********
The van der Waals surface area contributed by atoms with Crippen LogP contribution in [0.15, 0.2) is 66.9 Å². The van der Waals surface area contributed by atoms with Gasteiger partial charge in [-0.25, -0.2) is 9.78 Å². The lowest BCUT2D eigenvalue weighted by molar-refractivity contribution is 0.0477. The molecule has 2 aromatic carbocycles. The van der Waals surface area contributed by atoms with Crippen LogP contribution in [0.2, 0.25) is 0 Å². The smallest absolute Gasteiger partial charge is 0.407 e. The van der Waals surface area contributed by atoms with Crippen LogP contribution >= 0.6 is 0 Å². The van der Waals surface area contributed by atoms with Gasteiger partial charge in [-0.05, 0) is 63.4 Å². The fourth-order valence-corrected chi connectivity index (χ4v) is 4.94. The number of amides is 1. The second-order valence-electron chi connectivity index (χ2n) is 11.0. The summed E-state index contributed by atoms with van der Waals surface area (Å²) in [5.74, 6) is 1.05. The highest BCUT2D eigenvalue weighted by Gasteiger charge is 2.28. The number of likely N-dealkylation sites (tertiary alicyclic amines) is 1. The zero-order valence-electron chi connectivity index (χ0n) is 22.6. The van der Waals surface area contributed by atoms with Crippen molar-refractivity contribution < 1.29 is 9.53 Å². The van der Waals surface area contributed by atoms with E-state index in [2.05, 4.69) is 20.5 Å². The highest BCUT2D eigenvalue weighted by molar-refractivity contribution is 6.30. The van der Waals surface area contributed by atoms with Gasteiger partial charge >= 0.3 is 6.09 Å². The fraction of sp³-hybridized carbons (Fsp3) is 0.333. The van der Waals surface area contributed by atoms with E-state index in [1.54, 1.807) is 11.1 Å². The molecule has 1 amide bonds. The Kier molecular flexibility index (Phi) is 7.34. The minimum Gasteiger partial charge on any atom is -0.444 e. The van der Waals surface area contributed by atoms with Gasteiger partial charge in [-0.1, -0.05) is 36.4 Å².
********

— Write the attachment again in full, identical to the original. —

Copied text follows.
The van der Waals surface area contributed by atoms with Crippen LogP contribution in [0.15, 0.2) is 66.9 Å². The van der Waals surface area contributed by atoms with Gasteiger partial charge in [-0.25, -0.2) is 9.78 Å². The lowest BCUT2D eigenvalue weighted by molar-refractivity contribution is 0.0477. The molecule has 2 aromatic carbocycles. The van der Waals surface area contributed by atoms with Crippen LogP contribution in [0.2, 0.25) is 0 Å². The smallest absolute Gasteiger partial charge is 0.407 e. The van der Waals surface area contributed by atoms with Crippen LogP contribution >= 0.6 is 0 Å². The van der Waals surface area contributed by atoms with Gasteiger partial charge in [-0.05, 0) is 63.4 Å². The fourth-order valence-corrected chi connectivity index (χ4v) is 4.94. The number of amides is 1. The second-order valence-electron chi connectivity index (χ2n) is 11.0. The summed E-state index contributed by atoms with van der Waals surface area (Å²) in [5.74, 6) is 1.05. The highest BCUT2D eigenvalue weighted by Gasteiger charge is 2.28. The number of likely N-dealkylation sites (tertiary alicyclic amines) is 1. The zero-order valence-electron chi connectivity index (χ0n) is 22.6. The van der Waals surface area contributed by atoms with Crippen molar-refractivity contribution < 1.29 is 9.53 Å². The van der Waals surface area contributed by atoms with E-state index in [2.05, 4.69) is 20.5 Å². The highest BCUT2D eigenvalue weighted by molar-refractivity contribution is 6.30. The van der Waals surface area contributed by atoms with Gasteiger partial charge >= 0.3 is 6.09 Å². The fraction of sp³-hybridized carbons (Fsp3) is 0.333. The van der Waals surface area contributed by atoms with E-state index in [1.54, 1.807) is 11.1 Å². The molecule has 1 amide bonds. The Kier molecular flexibility index (Phi) is 7.34. The minimum Gasteiger partial charge on any atom is -0.444 e. The van der Waals surface area contributed by atoms with Gasteiger partial charge in [-0.1, -0.05) is 36.4 Å².